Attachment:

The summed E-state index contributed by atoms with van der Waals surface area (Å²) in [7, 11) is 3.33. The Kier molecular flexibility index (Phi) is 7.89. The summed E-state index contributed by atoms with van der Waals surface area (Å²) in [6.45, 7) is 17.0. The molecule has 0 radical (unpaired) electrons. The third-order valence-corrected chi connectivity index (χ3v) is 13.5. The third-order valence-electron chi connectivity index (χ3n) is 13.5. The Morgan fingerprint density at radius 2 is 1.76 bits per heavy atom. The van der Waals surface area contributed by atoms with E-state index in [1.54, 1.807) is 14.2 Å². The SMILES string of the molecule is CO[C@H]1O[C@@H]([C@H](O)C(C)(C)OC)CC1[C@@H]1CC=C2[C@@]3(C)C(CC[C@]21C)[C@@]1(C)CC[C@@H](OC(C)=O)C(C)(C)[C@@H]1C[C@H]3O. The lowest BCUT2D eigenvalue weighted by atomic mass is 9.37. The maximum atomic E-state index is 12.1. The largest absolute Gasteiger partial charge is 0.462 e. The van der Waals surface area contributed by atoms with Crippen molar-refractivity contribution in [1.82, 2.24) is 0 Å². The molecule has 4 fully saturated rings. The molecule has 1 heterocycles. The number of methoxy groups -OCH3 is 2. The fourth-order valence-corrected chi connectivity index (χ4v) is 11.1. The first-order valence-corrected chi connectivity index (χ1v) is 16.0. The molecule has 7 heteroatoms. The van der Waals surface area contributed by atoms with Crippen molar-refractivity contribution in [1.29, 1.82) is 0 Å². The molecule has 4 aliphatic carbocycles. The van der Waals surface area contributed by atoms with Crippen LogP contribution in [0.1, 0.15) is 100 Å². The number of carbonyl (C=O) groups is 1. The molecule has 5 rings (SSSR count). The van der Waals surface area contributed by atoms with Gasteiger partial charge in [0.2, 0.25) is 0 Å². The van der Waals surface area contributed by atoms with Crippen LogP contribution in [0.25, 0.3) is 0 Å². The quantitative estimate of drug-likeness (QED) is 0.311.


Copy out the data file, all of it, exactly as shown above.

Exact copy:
The summed E-state index contributed by atoms with van der Waals surface area (Å²) in [7, 11) is 3.33. The Kier molecular flexibility index (Phi) is 7.89. The summed E-state index contributed by atoms with van der Waals surface area (Å²) in [6.45, 7) is 17.0. The molecule has 0 radical (unpaired) electrons. The third-order valence-corrected chi connectivity index (χ3v) is 13.5. The third-order valence-electron chi connectivity index (χ3n) is 13.5. The Morgan fingerprint density at radius 2 is 1.76 bits per heavy atom. The van der Waals surface area contributed by atoms with E-state index in [1.54, 1.807) is 14.2 Å². The SMILES string of the molecule is CO[C@H]1O[C@@H]([C@H](O)C(C)(C)OC)CC1[C@@H]1CC=C2[C@@]3(C)C(CC[C@]21C)[C@@]1(C)CC[C@@H](OC(C)=O)C(C)(C)[C@@H]1C[C@H]3O. The lowest BCUT2D eigenvalue weighted by atomic mass is 9.37. The maximum atomic E-state index is 12.1. The largest absolute Gasteiger partial charge is 0.462 e. The van der Waals surface area contributed by atoms with Crippen molar-refractivity contribution in [1.82, 2.24) is 0 Å². The molecule has 4 fully saturated rings. The molecule has 1 heterocycles. The number of methoxy groups -OCH3 is 2. The fourth-order valence-corrected chi connectivity index (χ4v) is 11.1. The first-order valence-corrected chi connectivity index (χ1v) is 16.0. The molecule has 7 heteroatoms. The van der Waals surface area contributed by atoms with Crippen molar-refractivity contribution in [1.29, 1.82) is 0 Å². The molecule has 4 aliphatic carbocycles. The van der Waals surface area contributed by atoms with Crippen LogP contribution in [0.1, 0.15) is 100 Å². The number of carbonyl (C=O) groups is 1. The molecule has 5 rings (SSSR count). The van der Waals surface area contributed by atoms with Gasteiger partial charge in [0.2, 0.25) is 0 Å². The van der Waals surface area contributed by atoms with Crippen LogP contribution in [0.25, 0.3) is 0 Å². The quantitative estimate of drug-likeness (QED) is 0.311.